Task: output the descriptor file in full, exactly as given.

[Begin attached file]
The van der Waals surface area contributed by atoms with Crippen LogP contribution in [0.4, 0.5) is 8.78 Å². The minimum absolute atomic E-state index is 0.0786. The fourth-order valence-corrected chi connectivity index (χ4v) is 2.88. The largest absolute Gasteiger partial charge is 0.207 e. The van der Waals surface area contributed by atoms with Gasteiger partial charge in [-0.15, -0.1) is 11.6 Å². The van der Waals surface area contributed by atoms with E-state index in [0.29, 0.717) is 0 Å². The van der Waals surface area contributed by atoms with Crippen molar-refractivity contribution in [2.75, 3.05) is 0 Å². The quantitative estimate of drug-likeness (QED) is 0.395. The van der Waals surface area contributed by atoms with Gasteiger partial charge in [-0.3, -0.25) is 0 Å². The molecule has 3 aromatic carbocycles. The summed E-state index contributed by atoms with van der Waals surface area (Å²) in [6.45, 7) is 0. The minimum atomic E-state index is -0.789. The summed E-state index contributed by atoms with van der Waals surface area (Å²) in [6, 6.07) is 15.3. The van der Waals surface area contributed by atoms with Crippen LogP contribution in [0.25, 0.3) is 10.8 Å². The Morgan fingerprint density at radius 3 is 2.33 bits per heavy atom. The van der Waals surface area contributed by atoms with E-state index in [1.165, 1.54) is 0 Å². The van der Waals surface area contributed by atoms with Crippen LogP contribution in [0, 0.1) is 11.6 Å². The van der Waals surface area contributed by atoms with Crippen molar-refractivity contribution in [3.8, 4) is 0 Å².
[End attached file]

The van der Waals surface area contributed by atoms with Crippen LogP contribution in [0.4, 0.5) is 8.78 Å². The minimum absolute atomic E-state index is 0.0786. The fourth-order valence-corrected chi connectivity index (χ4v) is 2.88. The largest absolute Gasteiger partial charge is 0.207 e. The van der Waals surface area contributed by atoms with Gasteiger partial charge in [-0.15, -0.1) is 11.6 Å². The van der Waals surface area contributed by atoms with E-state index in [0.29, 0.717) is 0 Å². The van der Waals surface area contributed by atoms with Crippen molar-refractivity contribution in [2.75, 3.05) is 0 Å². The quantitative estimate of drug-likeness (QED) is 0.395. The van der Waals surface area contributed by atoms with Gasteiger partial charge in [-0.3, -0.25) is 0 Å². The molecule has 3 aromatic carbocycles. The summed E-state index contributed by atoms with van der Waals surface area (Å²) in [6.45, 7) is 0. The minimum atomic E-state index is -0.789. The summed E-state index contributed by atoms with van der Waals surface area (Å²) in [6, 6.07) is 15.3. The van der Waals surface area contributed by atoms with Crippen LogP contribution in [0.25, 0.3) is 10.8 Å². The Morgan fingerprint density at radius 3 is 2.33 bits per heavy atom. The van der Waals surface area contributed by atoms with E-state index in [1.165, 1.54) is 0 Å². The van der Waals surface area contributed by atoms with Crippen LogP contribution in [0, 0.1) is 11.6 Å². The van der Waals surface area contributed by atoms with Crippen molar-refractivity contribution in [3.8, 4) is 0 Å².